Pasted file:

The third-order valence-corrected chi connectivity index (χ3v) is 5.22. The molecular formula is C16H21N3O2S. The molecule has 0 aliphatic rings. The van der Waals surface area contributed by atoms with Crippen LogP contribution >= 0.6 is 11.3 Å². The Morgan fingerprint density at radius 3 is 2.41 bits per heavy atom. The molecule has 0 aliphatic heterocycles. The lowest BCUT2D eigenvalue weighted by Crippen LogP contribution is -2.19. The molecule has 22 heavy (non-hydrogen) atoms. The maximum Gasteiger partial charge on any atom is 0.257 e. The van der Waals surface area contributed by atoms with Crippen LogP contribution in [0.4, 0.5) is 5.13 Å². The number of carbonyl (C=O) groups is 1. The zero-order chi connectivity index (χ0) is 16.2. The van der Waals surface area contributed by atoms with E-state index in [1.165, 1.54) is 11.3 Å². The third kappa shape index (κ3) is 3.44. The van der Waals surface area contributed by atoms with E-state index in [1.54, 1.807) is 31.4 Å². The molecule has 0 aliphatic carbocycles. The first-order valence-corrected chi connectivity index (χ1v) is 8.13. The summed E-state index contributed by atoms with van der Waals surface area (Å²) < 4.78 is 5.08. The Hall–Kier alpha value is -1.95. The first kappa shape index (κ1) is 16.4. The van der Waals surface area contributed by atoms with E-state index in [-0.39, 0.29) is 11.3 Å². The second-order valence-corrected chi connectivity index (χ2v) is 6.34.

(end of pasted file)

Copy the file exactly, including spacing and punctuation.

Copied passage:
The third-order valence-corrected chi connectivity index (χ3v) is 5.22. The molecular formula is C16H21N3O2S. The molecule has 0 aliphatic rings. The van der Waals surface area contributed by atoms with Crippen LogP contribution >= 0.6 is 11.3 Å². The Morgan fingerprint density at radius 3 is 2.41 bits per heavy atom. The molecule has 0 aliphatic heterocycles. The lowest BCUT2D eigenvalue weighted by Crippen LogP contribution is -2.19. The molecule has 22 heavy (non-hydrogen) atoms. The maximum Gasteiger partial charge on any atom is 0.257 e. The van der Waals surface area contributed by atoms with Crippen LogP contribution in [0.4, 0.5) is 5.13 Å². The number of carbonyl (C=O) groups is 1. The zero-order chi connectivity index (χ0) is 16.2. The van der Waals surface area contributed by atoms with E-state index in [1.165, 1.54) is 11.3 Å². The third kappa shape index (κ3) is 3.44. The van der Waals surface area contributed by atoms with E-state index in [1.54, 1.807) is 31.4 Å². The molecule has 0 aliphatic carbocycles. The first-order valence-corrected chi connectivity index (χ1v) is 8.13. The summed E-state index contributed by atoms with van der Waals surface area (Å²) < 4.78 is 5.08. The Hall–Kier alpha value is -1.95. The first kappa shape index (κ1) is 16.4. The van der Waals surface area contributed by atoms with E-state index in [-0.39, 0.29) is 11.3 Å². The second-order valence-corrected chi connectivity index (χ2v) is 6.34.